Reviewby Rebecca Silverman,
Gakkyu Hotei: School Judgment
According to new laws, all disputes in school will now be resolved in a court of law. To this end, some students are trained as attorneys and spend their school days being transferred from school to school in order to arbitrate and prosecute cases ranging from cheating to bullying to...murder? At Tenbin Elementary, Tento has been accused of murder, so the government sends Abaku Inugami to defend him, a kindergartener to judge, and a girl named Pine to prosecute. Are these eleven-year-olds able to run a court system? And what secrets is Abaku hiding beneath his Sherlockian exterior?
How many of you attended or participated in mock trials in school? In the school system I attended, it was a pretty common social studies exercise in middle and high schools, and in some cases students even went to the courthouse to play out their cases. Gakkyu Hotei: School Judgment takes the idea of a mock trial one step further, creating a world where all student problems are handled by an in-school court system, with students trained as actual lawyers and judges. While this is the second series (to my knowledge) to use this as a theme – the first being Setona Mizushiro's 2001 shoujo manga Diamond Head – it is still precisely as bizarre as it sounds, and the story flirts between being serious and melodramatic and being silly.
The opening case introduces our two protagonists and the antagonist who wavers between being creepy and intensely irritating. Tento, a sixth grade student at Tenbin Elementary, has been accused of a horrific crime, and so the government sends in a team to take the case to court: prosecutor Pine Hanzuki and defense attorney (just called “attorney” in the story) Abaku Inugami, along with a frighteningly old-looking kindergarten student to serve as judge. In true Perry Mason style, Abaku trumps Pine, but instead of moving on to the next school where he is needed, he opts to stay at Tenbin, taking on Tento as his Watson. Pine, humiliated and infuriated by her defeat, decides to remain as well, and the two take on various other cases as the volume proceeds.
While there is a definite lack of seriousness to most of the cases, unless you're an eleven-year-old, in which situation they really would seem like a major issue, School Judgment is not afraid to go to some very dark places. Abaku's past is wrapped up in a classroom massacre that occurred when he was in the first grade, and unlike the murder case presented in this volume, which does have its bad implications but isn't as horrible as it sounds, the massacre is a true crime. It's clear that Abaku knows something about it that hasn't been believed by the legal system and that Tenbin Elementary holds some major answers for him, but not much beyond that has been revealed. Likewise the final case in the book, which will carry over into volume two, deals with addiction and drug dealing, although author Enoki tries very hard to make light of it. It still is fairly upsetting, however, and Enoki comments several times throughout the book that he and his editor didn't always agree about subject matter. Other issues that are more poked fun at or glossed over include a case about posting vaguely suggestive pictures of an eleven-year-old idol online without her consent and Pine's...doting...manservant Lolimatsu. He's clearly meant to be a joke (just look at his name), but the way he's slavering over Pine is uncomfortable, even when you consider that she appears to be aware of it and using it to her advantage. That's not a great message about sexuality as a means of controlling others for the elementary school set, plus seeing an older man fawning and drooling over a pre-pubescent girl is more disturbing than funny.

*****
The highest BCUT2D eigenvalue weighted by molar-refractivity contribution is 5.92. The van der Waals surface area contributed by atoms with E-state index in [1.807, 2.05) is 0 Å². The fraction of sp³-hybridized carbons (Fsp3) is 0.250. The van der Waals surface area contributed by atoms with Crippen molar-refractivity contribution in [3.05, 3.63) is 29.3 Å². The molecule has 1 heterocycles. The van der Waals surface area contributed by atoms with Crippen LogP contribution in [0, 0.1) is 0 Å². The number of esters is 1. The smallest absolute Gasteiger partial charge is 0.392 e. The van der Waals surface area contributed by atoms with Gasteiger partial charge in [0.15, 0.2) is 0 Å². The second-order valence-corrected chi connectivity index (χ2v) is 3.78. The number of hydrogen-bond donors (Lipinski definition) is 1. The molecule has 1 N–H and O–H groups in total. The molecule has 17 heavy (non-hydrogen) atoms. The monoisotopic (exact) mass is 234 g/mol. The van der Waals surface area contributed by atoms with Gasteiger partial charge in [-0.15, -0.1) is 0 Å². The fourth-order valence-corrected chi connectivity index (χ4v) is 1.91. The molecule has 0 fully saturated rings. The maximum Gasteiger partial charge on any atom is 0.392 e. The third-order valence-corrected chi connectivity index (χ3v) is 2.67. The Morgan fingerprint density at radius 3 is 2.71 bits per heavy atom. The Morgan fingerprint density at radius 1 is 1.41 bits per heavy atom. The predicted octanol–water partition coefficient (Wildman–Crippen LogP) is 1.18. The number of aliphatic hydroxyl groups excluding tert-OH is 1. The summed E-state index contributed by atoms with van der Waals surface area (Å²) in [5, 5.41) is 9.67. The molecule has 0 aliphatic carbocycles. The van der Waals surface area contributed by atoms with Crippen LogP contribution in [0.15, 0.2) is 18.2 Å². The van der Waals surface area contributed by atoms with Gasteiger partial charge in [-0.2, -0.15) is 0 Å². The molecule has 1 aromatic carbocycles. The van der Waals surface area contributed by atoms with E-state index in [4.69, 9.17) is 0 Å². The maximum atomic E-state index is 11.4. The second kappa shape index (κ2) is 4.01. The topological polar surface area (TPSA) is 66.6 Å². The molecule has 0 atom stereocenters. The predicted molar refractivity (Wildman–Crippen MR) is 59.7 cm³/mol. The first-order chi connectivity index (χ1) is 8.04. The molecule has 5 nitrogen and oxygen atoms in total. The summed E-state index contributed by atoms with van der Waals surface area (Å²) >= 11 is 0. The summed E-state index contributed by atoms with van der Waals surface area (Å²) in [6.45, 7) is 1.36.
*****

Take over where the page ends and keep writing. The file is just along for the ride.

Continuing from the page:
Unusually, the translation notes for this volume feel very incomplete, focusing on specific words/kanji and a reference to a 19th century children's novel rather than the Japanese pop culture references. Given that Pine introduces herself by saying her favorite Pretty Cure (Cure Peace, the yellow one from Smile PreCure/Glitter Force) and that she consistently references magical girls in her courtroom persona, this does feel a little odd. Perhaps the recent Netflix release of Glitter Force and the return of Sailor Moon was behind the omission? Also strange was the decision to leave Abaku's use of the word “ronpa” untranslated rather than going with a philosophy or debate equivalent in English. While again I can reason this out – using a foreign word is perhaps shorter and makes it sound more exciting – it still is a bit bizarre and potentially off-putting.
As usual, Takeshi Obata's art is gorgeous, although pages and panels can get a bit crowded. Enoki gives us glimpses of his own draft artwork and how Obata changed them, which is interesting, and his tales of the trials he goes through with his editor(s) are very interesting. The portrayal of the classroom teacher is another interesting piece of the story, with both author and illustrator working together to make her more than she at first appears, an indication of how this is a put-together team that really does work.
Gakkyu Hotei: School Judgment is a little like a combination of the Encyclopedia Brown books and the 1970s Ellery Queen TV show with its wall-breaking narration at the end of each chapter and the invitation for the reader to figure things out along with the detective. This style can get to be a bit much, and the story sometimes crosses the line into uncomfortable, but despite that this is an interesting new mystery title. If you need a new child sleuth in your life, this is a good series to check out.
Overall : B
Story : B
Art : A-
+ Fun concept, good underlying mystery for Abaku. Can be both funny and creepy, lovely art.
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